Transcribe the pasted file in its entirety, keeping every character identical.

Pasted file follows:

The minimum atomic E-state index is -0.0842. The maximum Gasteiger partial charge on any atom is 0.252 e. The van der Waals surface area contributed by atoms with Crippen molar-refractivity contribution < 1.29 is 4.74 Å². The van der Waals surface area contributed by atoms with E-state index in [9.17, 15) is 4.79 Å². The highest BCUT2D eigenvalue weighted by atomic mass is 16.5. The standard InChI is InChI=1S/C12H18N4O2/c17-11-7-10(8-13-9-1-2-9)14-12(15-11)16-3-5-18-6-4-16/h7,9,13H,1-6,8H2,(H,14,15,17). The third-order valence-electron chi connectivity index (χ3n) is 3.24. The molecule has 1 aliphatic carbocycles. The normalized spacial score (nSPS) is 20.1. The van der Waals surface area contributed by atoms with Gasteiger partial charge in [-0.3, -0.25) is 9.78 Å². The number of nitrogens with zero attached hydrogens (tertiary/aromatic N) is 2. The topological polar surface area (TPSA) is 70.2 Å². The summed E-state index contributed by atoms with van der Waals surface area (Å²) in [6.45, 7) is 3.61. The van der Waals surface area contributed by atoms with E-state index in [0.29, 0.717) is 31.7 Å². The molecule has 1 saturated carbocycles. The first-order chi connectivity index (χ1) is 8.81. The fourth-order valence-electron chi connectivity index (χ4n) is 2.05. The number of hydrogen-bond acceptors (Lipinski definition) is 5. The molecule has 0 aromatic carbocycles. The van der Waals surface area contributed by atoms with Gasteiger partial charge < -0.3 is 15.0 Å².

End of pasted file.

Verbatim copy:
The minimum atomic E-state index is -0.0842. The maximum Gasteiger partial charge on any atom is 0.252 e. The van der Waals surface area contributed by atoms with Crippen molar-refractivity contribution < 1.29 is 4.74 Å². The van der Waals surface area contributed by atoms with E-state index in [9.17, 15) is 4.79 Å². The highest BCUT2D eigenvalue weighted by atomic mass is 16.5. The standard InChI is InChI=1S/C12H18N4O2/c17-11-7-10(8-13-9-1-2-9)14-12(15-11)16-3-5-18-6-4-16/h7,9,13H,1-6,8H2,(H,14,15,17). The third-order valence-electron chi connectivity index (χ3n) is 3.24. The molecule has 1 aliphatic carbocycles. The normalized spacial score (nSPS) is 20.1. The van der Waals surface area contributed by atoms with Gasteiger partial charge in [-0.3, -0.25) is 9.78 Å². The number of nitrogens with zero attached hydrogens (tertiary/aromatic N) is 2. The topological polar surface area (TPSA) is 70.2 Å². The summed E-state index contributed by atoms with van der Waals surface area (Å²) in [6.45, 7) is 3.61. The van der Waals surface area contributed by atoms with E-state index in [0.29, 0.717) is 31.7 Å². The molecule has 1 saturated carbocycles. The first-order chi connectivity index (χ1) is 8.81. The fourth-order valence-electron chi connectivity index (χ4n) is 2.05. The number of hydrogen-bond acceptors (Lipinski definition) is 5. The molecule has 0 aromatic carbocycles. The van der Waals surface area contributed by atoms with Gasteiger partial charge < -0.3 is 15.0 Å².